When should you introduce your child to evolution?

(system) #1
But if from a young age, children hear regularly that God created everything, loves them, and encourages our exploration of the world, then just maybe scientific discoveries they learn along the way will be less likely to become stumbling blocks for their faith or roadblocks to fully engaging God’s creation.
This is a companion discussion topic for the original entry at https://biologos.org/blogs/chris-stump-equipping-educators/when-should-you-introduce-your-child-to-evolution

When should you introduce your child to evolution?
(Chris Stump) #2

Thanks for reading my post. I’m happy to respond to questions and comments.


Did you read this book? Is there something wrong with it?

(Chris Stump) #4

Yes, I did read the book. Because it’s meant for very, very young children, common ancestry is necessarily significantly reduced to a few main ideas and greatly simplified and I have some concern that it accidentally perpetuates a common misperception (at least among evangelicals) that evolutionary theory claims “we came from monkeys”.

(Angie Frazier) #5

I just checked the book out, and it looks like a fun book for preschoolers. I was hoping it might be good for my elementary boys, but they would probably roll their eyes. But there are some great resources at the end of the book for parents and caregivers. It addresses common misconceptions and a good refresher of the key concepts. It’s worth the free download.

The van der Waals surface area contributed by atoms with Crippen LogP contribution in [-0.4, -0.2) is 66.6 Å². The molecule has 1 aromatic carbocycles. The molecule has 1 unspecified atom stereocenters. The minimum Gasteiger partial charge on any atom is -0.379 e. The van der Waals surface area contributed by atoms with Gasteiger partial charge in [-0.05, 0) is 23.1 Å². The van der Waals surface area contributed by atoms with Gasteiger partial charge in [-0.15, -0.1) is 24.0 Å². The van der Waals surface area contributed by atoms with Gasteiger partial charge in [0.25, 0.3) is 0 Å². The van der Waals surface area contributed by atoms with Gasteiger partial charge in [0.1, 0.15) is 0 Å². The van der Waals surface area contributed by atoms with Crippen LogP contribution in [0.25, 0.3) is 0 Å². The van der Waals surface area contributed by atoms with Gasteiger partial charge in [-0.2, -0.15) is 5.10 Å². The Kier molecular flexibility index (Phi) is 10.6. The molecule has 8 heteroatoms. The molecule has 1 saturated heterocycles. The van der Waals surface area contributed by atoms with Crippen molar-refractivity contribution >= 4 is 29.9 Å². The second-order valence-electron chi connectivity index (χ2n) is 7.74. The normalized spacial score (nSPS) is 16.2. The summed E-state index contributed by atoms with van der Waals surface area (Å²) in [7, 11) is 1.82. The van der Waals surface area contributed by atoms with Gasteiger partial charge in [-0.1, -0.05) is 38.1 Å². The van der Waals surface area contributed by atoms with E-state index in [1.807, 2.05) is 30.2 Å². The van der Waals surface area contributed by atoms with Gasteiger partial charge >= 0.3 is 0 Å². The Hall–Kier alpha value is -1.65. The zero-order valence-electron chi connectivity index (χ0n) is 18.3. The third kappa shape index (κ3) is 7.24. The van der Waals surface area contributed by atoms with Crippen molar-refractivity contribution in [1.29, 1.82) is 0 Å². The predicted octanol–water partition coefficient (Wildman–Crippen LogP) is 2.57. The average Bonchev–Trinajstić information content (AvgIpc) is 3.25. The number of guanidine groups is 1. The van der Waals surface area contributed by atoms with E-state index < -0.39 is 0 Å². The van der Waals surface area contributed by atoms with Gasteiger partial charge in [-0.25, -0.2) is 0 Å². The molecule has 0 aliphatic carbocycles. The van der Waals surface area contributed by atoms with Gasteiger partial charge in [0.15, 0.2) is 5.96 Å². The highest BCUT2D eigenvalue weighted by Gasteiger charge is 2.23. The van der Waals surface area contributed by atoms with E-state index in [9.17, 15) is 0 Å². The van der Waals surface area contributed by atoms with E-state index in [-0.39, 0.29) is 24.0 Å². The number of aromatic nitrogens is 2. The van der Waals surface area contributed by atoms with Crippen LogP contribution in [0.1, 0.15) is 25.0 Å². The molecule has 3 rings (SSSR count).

How so? “Grandmother Ape” in the story is clearly an ape, not a monkey. Apes have no tails. “Grandmother Ape” in the story has no tail. Few evangelicals would be interested in this book anyway.

(Dcscccc) #7

does anyone also teach creation science to children? if not- why we should bring the evolution then?

about the “we came from monkey”. its indeed what evolution says. true that it isnt a modern ape\monkey but its still will be a monkey or at least monkey-like animal.

check also this article:


(Nathan Scherer) #8

I have given my 5 year old bits and pieces of evolution in YouTube videos and stuff like that but I know my kid’s school will help out with that as well.

My question is, how do I protect her from potentially damaging information given out in Sunday School? I know that it’s good and useful to learn about Genesis and the creation story but I don’t want her getting confused (and not knowing enough to tell me about it).

Is this something to even be worried about? :smile:

(Christy Hemphill) #9

My husband pointed out that NPR article to me a while back and was similarly disappointed in the discussion.

I think a wonderful thing you can do with kids is introduce them to the amazing variety of the natural world and instill a sense of wonder at the incredible diversity in nature. For pre-schoolers we like Steve Jenkins books like What Do You do with a Tail Like This?

In elementary school, we have enjoyed books such as Usborne’s Mysteries and Marvels of Nature and the DK First Encyclopedia of Nature We talk about adaptations in both scientific terms and also in terms of God providing for the creatures he cares about by giving them special traits. Kids have not developed the same dichotomies adults have and this doesn’t seem confusing to them.